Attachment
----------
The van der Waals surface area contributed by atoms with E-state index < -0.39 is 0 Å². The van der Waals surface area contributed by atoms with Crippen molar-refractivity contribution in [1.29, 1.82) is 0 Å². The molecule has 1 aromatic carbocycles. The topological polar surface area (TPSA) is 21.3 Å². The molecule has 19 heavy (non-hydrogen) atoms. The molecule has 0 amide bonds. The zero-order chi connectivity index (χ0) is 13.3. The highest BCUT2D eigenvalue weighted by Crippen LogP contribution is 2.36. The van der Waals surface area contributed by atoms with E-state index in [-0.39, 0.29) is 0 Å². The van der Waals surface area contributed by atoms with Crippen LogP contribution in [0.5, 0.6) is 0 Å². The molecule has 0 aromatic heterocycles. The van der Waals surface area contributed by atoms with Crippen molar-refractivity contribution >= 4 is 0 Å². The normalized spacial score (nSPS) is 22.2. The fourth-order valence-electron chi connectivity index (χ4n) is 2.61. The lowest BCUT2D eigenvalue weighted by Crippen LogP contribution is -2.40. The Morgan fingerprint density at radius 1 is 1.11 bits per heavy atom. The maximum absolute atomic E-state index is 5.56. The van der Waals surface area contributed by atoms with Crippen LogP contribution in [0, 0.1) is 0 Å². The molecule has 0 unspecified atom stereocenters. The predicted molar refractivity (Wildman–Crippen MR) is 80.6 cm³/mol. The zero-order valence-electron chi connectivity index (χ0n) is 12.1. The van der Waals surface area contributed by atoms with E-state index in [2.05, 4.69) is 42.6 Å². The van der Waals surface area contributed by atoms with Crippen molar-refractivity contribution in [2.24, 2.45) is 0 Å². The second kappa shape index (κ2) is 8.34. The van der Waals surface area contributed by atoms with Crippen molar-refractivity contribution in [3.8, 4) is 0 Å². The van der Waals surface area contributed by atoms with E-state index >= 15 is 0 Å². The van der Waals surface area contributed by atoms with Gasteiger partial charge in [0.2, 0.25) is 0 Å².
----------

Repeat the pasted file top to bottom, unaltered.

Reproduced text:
The van der Waals surface area contributed by atoms with E-state index < -0.39 is 0 Å². The van der Waals surface area contributed by atoms with Crippen molar-refractivity contribution in [1.29, 1.82) is 0 Å². The molecule has 1 aromatic carbocycles. The topological polar surface area (TPSA) is 21.3 Å². The molecule has 19 heavy (non-hydrogen) atoms. The molecule has 0 amide bonds. The zero-order chi connectivity index (χ0) is 13.3. The highest BCUT2D eigenvalue weighted by Crippen LogP contribution is 2.36. The van der Waals surface area contributed by atoms with E-state index in [-0.39, 0.29) is 0 Å². The van der Waals surface area contributed by atoms with Crippen LogP contribution in [0.5, 0.6) is 0 Å². The molecule has 0 aromatic heterocycles. The van der Waals surface area contributed by atoms with Crippen molar-refractivity contribution >= 4 is 0 Å². The normalized spacial score (nSPS) is 22.2. The fourth-order valence-electron chi connectivity index (χ4n) is 2.61. The lowest BCUT2D eigenvalue weighted by Crippen LogP contribution is -2.40. The Morgan fingerprint density at radius 1 is 1.11 bits per heavy atom. The maximum absolute atomic E-state index is 5.56. The van der Waals surface area contributed by atoms with Crippen LogP contribution in [0, 0.1) is 0 Å². The molecule has 0 unspecified atom stereocenters. The predicted molar refractivity (Wildman–Crippen MR) is 80.6 cm³/mol. The zero-order valence-electron chi connectivity index (χ0n) is 12.1. The van der Waals surface area contributed by atoms with E-state index in [2.05, 4.69) is 42.6 Å². The van der Waals surface area contributed by atoms with Crippen molar-refractivity contribution in [2.24, 2.45) is 0 Å². The second kappa shape index (κ2) is 8.34. The van der Waals surface area contributed by atoms with Crippen molar-refractivity contribution in [3.8, 4) is 0 Å². The van der Waals surface area contributed by atoms with E-state index >= 15 is 0 Å². The van der Waals surface area contributed by atoms with Gasteiger partial charge in [0.2, 0.25) is 0 Å².